And, finally, the court has said that it has to show that there are no race-neutral alternatives available. The court also has said quotas are illegal, unconstitutional. If you're going to use race, it has to be one of many factors, part of a holistic review of a student's application.

  • Judy Woodruff:

    So what the Obama administration did in interpreting that was leaning in the direction of incorporating race into decisions, and now how the Trump administration is interpreting it is different. They're saying, we don't think race should be taken into consideration as much.

  • Marcia Coyle:

    I haven't seen yet in writing what the Trump administration is going to issue to universities and school systems. But it's obvious that the Obama administration probably would take as broad a view as it could of the Supreme Court's ruling, whereas the Trump administration, being a conservative administration, is going to take a narrower view of what it thinks the Supreme Court said.

    But the Supreme Court has been clear. These decisions have been by narrow majorities. The last ruling was in 2016. It was a 4-3 decision. We all know there are nine justices, but it came when Justice Scalia's seat was still vacant. Justice Kagan had to recuse because she had been involved in that case from Texas when she was in government.

    So it was 4-3, and it was Justice Kennedy who wrote the opinion, and it was really the first time he had upheld an affirmative action program.

  • Judy Woodruff:

    And, of course, now we're at a moment where Justice Kennedy is leaving. And we're waiting to see who…

  • Marcia Coyle:

    A very fragile majority.

  • Judy Woodruff:

    And an important moment, another important moment.

    So, Nick Anderson, just to come back to this question of how are schools to interpret this, you said a minute ago they're likely not to jump and do something immediately, but to take their time and, what, see what more the Trump administration says?

  • Nick Anderson:

    Yes, it's worth pointing out that the Trump administration's language on this today was very restrained.

    They didn't come out and say that they want to end affirmative action. The statements from Secretary of Education Betsy DeVos and Attorney General Jeff Sessions were fairly limited. They were trying to say that the federal government, in its previous administration, had overstepped slightly or in a significant way in its interpretation of the Supreme Court rulings.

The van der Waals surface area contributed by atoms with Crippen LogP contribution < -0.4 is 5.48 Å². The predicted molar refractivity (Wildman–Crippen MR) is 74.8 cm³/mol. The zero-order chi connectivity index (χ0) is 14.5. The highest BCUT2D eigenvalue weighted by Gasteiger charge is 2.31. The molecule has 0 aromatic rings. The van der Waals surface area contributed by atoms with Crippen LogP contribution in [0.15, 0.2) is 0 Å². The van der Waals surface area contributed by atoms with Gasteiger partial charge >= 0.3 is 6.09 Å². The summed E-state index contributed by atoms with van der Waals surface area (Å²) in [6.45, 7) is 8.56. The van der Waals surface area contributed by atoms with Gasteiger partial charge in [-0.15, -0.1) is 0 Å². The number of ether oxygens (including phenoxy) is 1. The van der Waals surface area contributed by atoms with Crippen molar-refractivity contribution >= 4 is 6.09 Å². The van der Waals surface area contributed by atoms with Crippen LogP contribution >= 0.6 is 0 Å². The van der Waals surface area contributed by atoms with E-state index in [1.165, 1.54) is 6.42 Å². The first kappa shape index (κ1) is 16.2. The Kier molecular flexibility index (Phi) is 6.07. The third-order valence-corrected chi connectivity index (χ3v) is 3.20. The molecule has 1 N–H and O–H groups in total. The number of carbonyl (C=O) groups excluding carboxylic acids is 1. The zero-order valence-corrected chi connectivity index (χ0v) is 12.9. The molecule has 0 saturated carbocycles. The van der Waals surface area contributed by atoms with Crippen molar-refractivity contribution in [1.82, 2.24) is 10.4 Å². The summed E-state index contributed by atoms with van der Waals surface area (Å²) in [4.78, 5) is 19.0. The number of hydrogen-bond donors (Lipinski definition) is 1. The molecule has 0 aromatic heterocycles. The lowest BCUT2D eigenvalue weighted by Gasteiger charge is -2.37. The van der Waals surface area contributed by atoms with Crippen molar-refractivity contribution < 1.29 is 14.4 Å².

And they were trying to say that, hey, let's just stay with what the judges have said and ruled. But they didn't then take the next step, which is issue a prescription for what it thinks should happen.

    So, I think colleges and universities and school systems as well, because they're part of this, will probably be looking for further actions and words from the Trump administration on what it actually wants. And, of course, everybody's eyes are on the Supreme Court nomination to come.

  • Judy Woodruff:

    No question.

    And, Marcia, just quickly back to that Harvard case that has been working its way up through the courts, where the challenges that Harvard has bent over backwards to not — that, in other words, it hasn't done enough about race, those of different races beyond those who are Asian-American.

  • Marcia Coyle:

    The charge is that they have discriminated against Asian-Americans in their admissions policy. And it's not just Harvard. There's a lawsuit as well against the University of North Carolina.

    And I think it's important just to — or interesting to note that the man in his organization that brought those two lawsuits is the same one who brought the University of Texas challenge to the Supreme Court in 2016.

    Those two cases are at very early stages. They're in federal district court. There probably will be a trial. They have had months of discovery, and it will take a while before they get to the U.S. Supreme Court.

  • Judy Woodruff:

    All of this still…

  • Nick Anderson:

    But it's also worth pointing out, if I can jump in here, that the Harvard case is likely to draw significant publicity because it's Harvard, and also just to note that Harvard strongly denies these allegations.

  • Judy Woodruff:

    Nick Anderson, Marcia Coyle, we thank you both.

  • Marcia Coyle:

    Pleasure, Judy.

  • Nick Anderson:

    Thank you.